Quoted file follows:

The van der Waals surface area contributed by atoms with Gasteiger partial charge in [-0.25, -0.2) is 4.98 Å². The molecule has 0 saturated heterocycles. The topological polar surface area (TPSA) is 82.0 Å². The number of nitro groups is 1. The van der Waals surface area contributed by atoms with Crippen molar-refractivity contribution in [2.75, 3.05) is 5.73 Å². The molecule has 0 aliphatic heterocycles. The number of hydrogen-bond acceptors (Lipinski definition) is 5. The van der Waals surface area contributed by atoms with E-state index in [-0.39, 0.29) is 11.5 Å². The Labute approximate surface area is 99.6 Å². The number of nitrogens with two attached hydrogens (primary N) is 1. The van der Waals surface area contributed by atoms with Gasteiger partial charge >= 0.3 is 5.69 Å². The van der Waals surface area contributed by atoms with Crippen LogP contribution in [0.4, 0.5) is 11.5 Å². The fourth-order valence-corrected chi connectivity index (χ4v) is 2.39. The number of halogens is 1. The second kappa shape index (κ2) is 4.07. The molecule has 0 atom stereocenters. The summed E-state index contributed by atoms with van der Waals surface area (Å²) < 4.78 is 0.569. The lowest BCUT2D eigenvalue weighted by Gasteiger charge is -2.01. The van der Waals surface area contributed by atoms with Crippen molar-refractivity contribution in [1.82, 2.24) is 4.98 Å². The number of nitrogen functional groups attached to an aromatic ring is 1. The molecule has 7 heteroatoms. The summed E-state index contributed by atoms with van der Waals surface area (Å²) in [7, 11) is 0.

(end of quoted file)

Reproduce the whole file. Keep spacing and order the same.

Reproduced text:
The van der Waals surface area contributed by atoms with Gasteiger partial charge in [-0.25, -0.2) is 4.98 Å². The molecule has 0 saturated heterocycles. The topological polar surface area (TPSA) is 82.0 Å². The number of nitro groups is 1. The van der Waals surface area contributed by atoms with Crippen molar-refractivity contribution in [2.75, 3.05) is 5.73 Å². The molecule has 0 aliphatic heterocycles. The number of hydrogen-bond acceptors (Lipinski definition) is 5. The van der Waals surface area contributed by atoms with E-state index in [-0.39, 0.29) is 11.5 Å². The Labute approximate surface area is 99.6 Å². The number of nitrogens with two attached hydrogens (primary N) is 1. The van der Waals surface area contributed by atoms with Gasteiger partial charge >= 0.3 is 5.69 Å². The van der Waals surface area contributed by atoms with Crippen LogP contribution in [0.4, 0.5) is 11.5 Å². The fourth-order valence-corrected chi connectivity index (χ4v) is 2.39. The number of halogens is 1. The second kappa shape index (κ2) is 4.07. The molecule has 0 atom stereocenters. The summed E-state index contributed by atoms with van der Waals surface area (Å²) < 4.78 is 0.569. The lowest BCUT2D eigenvalue weighted by Gasteiger charge is -2.01. The van der Waals surface area contributed by atoms with Crippen molar-refractivity contribution in [1.82, 2.24) is 4.98 Å². The number of nitrogen functional groups attached to an aromatic ring is 1. The molecule has 7 heteroatoms. The summed E-state index contributed by atoms with van der Waals surface area (Å²) in [7, 11) is 0.